Item Number:15 Date: 01/23/2018 USA - NO REASON TO REVOKE SPACEX CERTIFICATION, SAYS AIR FORCE COMMANDER (JAN 23/BLOOMBERG)  BLOOMBERG NEWS -- The U.S. Air Force says it remains confident in the Space Exploration Technologies Corp. (SpaceX) despite a high-profile accident earlier this month, reports Bloomberg News.   None of the available data gave reason to revoke SpaceX's certification to participate in military missions, Lt. Gen. John Thompson, the Space and Missile Systems Center commander, said in a statement to Bloomberg.   The statement appeared to confirm claims from SpaceX that there were no obvious problems with the rocket launched during the ill-fated mission, called Zuma.   The classified launch mission occurred on Jan. 7, 2018. The Falcon 9 rocket's first stage launched successfully. However, further problems with the Zuma stopped the craft from fully launching and it burned up during re-entry, noted Ars Technica.   The announcement increases scrutiny on Northrop Grumman, which built the Zuma payload and the adapter that connected it to the Falcon 9 rocket, reported Ars Technica.   In 2015, SpaceX was certified by the Air Force to compete for military launches against the United Launch Alliance, a joint venture of Boeing and Lockheed Martin. It remains eligible to compete for 11 launches through fiscal year 2019, officials said
  Item Number:16 Date: 01/23/2018 YEMEN - DEATH TOLL MOUNTS AFTER HOUTHI MISSILE STRIKE IN TAIZ (JAN 23/MIDEEYE)  MIDDLE EAST EYE -- A Houthi rebel bombardment targeted a military ceremony in the contested province of Taiz in southwestern Yemen, killing several, reports the Middle East Eye (U.K.)   National officials and local residents alike intermingled at the event on Monday, celebrating the opening of the new al-Khayami security facility in the town of Nashma.   Reports of casualties varied. AFP reported that the six rockets were launched, killing four soldiers and five civilians. Turkey's Anadolu Agency reported 11 dead, citing military and medical sources. The pro-Damascus Al Masdar News said the strike killed 42 soldiers, citing rebel sources and outlets.   A journalist for the national Belqees TV was reportedly killed in the attack. The deputy interior minister in the internationally recognized government attending the parade, Nasser Lakhsha, escaped unharmed.   In a statement carried by the Houthi-controlled arm of the national news agency, Saba, the Houthis claimed responsibility for the attack, saying they had targeted Saudi "soldiers and mercenaries."   Al Masdar reported that the attack used a Qaher M-2 ballistic missile. The Qaher M-2 is a domestic variant of the Soviet-era S-75 Dvina.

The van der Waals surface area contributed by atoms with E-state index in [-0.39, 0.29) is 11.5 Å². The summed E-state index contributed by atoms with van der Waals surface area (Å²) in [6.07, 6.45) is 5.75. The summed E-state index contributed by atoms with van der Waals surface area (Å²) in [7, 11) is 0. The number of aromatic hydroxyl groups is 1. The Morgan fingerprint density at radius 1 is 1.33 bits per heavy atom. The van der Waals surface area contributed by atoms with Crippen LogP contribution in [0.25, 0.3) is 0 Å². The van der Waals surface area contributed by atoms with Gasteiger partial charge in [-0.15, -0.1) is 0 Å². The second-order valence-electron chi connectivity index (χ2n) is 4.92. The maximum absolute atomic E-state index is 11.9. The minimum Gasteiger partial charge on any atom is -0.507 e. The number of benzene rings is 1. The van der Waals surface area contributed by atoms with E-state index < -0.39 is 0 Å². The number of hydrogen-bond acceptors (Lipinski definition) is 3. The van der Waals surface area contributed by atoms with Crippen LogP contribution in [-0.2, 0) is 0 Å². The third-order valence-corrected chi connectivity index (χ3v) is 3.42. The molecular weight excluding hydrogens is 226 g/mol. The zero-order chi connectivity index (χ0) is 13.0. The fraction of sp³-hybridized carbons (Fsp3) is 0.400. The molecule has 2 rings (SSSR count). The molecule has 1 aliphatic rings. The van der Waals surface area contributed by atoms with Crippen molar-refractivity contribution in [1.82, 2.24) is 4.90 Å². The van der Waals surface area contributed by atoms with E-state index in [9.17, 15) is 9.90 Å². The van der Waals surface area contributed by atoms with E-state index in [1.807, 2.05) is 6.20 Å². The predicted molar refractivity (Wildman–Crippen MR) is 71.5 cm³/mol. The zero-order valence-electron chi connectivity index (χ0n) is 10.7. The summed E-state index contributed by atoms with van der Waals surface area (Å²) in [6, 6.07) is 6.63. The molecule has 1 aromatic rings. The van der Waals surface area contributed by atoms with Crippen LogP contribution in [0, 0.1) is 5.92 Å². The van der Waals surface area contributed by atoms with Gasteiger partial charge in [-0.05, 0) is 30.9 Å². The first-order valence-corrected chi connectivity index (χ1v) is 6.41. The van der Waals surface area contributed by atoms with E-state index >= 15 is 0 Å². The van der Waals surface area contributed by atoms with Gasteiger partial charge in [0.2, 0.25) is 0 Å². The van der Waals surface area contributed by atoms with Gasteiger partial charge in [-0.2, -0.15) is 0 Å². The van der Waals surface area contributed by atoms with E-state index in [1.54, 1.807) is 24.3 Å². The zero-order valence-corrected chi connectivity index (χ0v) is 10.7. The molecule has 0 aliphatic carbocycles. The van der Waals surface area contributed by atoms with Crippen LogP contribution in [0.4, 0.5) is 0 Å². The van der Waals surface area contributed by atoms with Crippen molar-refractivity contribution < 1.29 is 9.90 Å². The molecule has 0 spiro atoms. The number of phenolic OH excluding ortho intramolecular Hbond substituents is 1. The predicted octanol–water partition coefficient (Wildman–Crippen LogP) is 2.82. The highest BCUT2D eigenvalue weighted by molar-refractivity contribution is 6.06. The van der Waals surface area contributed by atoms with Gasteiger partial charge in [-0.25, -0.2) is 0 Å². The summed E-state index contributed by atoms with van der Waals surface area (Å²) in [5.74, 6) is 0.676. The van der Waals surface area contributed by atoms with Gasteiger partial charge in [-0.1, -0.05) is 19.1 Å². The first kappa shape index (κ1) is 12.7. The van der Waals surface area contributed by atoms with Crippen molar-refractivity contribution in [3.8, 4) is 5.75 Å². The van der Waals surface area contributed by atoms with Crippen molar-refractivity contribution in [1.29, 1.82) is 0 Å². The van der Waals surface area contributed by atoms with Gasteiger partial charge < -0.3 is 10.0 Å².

Item Number:17 Date: 01/23/2018 YEMEN - SAUDI COALITION AIRSTRIKES KILL 9, INCLUDING CHILDREN (JAN 23/REU)  REUTERS -- Saudi-led coalition aircraft have bombed a building in northern Yemen, killing seven people, reports Reuters.   The strike on Monday hit a medical clinic in the northern province of Saada, say locals. Five of the dead were children, witnesses said.   Five people were injured in the strike in the Sohar district of Saada, the witnesses told Reuters.   In a separate air raid nearby on Monday, two other people - a pregnant woman and her husband - were killed when a coalition attack hit a hangar and flour mill, according to a family member.   The Saudi-led coalition fighting the Houthi rebels did not comment on the allegations.